Cave Lighting Project
We are undergoing a year-long lighting project in the cavern. Please be aware of caution tape along pathways inside the cave and use due care.
Carlsbad Caverns National Park is a moderately sized park located within the desert southwest and preserves a portion of the northern Chihuahuan Desert. Maintaining excellent air quality is critical to preserving and protecting the natural resources found within the park. Through the Clean Air Act of 1970 and subsequent amendments, the park is classified as a Class 1 air quality area. This classification helps protect the air quality of the park at the highest level.
There are numerous human-made pollution sources that may impact air quality at the park and within the region. These include, but are not limited to, power generating plants within the region, the many wells producing oil and gas within the area, and nearby refineries. Air quality can also be affected by natural conditions such as when strong winds from the west create huge dust storms that drop visibility significantly in the area. Despite growing concerns over air quality and pollution in the park, there are still a number of days when visibility is excellent with views of the Davis Mountains located 140 miles south of the park from the visitor center.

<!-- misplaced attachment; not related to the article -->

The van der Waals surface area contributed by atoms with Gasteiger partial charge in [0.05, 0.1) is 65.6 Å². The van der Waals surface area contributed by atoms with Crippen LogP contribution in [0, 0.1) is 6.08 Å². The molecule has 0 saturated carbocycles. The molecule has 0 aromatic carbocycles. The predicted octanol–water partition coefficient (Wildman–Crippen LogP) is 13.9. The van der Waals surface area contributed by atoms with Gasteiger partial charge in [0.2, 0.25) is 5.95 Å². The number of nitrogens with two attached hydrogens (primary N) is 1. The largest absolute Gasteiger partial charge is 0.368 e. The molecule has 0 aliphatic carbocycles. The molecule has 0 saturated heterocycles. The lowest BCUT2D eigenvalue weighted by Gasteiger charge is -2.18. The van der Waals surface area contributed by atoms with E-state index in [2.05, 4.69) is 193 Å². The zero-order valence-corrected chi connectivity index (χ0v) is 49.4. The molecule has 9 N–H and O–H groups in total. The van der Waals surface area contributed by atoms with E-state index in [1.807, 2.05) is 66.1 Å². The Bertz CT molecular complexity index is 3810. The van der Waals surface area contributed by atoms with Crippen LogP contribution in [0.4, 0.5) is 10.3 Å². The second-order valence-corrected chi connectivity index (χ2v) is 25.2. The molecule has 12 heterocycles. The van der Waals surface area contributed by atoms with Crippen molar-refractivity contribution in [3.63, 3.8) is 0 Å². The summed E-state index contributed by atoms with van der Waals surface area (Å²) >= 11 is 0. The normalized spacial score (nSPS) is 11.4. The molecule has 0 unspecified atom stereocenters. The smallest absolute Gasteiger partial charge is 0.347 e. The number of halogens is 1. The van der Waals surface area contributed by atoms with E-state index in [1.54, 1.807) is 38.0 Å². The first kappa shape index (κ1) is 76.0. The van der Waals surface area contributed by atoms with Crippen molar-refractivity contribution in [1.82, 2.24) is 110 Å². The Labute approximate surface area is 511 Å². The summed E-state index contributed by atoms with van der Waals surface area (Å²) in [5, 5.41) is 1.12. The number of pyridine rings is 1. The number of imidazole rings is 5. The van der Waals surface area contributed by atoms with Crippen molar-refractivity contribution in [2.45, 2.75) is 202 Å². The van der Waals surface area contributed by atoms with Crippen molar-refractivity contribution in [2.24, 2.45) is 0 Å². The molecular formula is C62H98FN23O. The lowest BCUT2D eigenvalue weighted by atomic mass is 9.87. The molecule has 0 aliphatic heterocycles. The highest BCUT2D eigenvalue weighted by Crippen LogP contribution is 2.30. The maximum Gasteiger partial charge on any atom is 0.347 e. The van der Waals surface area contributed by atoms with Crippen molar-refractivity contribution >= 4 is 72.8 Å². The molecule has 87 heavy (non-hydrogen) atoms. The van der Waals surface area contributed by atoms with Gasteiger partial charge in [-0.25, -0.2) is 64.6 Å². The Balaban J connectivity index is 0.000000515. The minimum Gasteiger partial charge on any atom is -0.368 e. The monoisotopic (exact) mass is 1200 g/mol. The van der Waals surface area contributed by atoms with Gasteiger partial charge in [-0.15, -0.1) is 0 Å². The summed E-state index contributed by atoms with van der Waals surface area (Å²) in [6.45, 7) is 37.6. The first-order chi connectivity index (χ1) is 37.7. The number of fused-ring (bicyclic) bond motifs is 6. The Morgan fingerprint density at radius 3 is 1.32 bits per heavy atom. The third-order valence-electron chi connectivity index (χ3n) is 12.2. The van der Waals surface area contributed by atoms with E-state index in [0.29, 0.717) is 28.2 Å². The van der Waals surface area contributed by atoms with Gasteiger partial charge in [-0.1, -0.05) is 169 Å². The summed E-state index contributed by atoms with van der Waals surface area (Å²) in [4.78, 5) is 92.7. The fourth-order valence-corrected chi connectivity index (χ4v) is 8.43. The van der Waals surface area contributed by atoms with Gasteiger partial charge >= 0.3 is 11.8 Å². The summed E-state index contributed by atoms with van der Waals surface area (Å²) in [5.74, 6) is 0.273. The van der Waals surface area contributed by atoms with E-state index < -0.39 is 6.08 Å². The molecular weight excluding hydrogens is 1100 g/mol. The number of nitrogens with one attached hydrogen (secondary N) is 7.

With oil and gas activities increasing in the Black River valley to the south of the park, the National Park Service has recently installed a Portable Ozone Monitoring Site (POMS) unit to record ozone levels during the warm months of the year.
For current ozone measurements, visit www2.nature.nps.gov/air/data/current/Data_CAVE.cfm.
For an excellent report and overview of park air quality information (October 2003), visit www2.nature.nps.gov/air/Permits/ARIS/CAVE/index.cfm.
To review the 2001 Air Emissions Inventory from within the park (June 2003), visit www2.nature.nps.gov/air/AQBasics/ParkEIFiles/CAVEnp_nm.pdf.
Did You Know?
In 2003, a park employee found a piece of a stone scraper within view of Carlsbad Cavern's entrance that goes back to Ice Age Indian hunters. In 2004, archeologists found fragments of two spear points of the Midland-style Paleo Indian projectile points of some 10,000 years ago.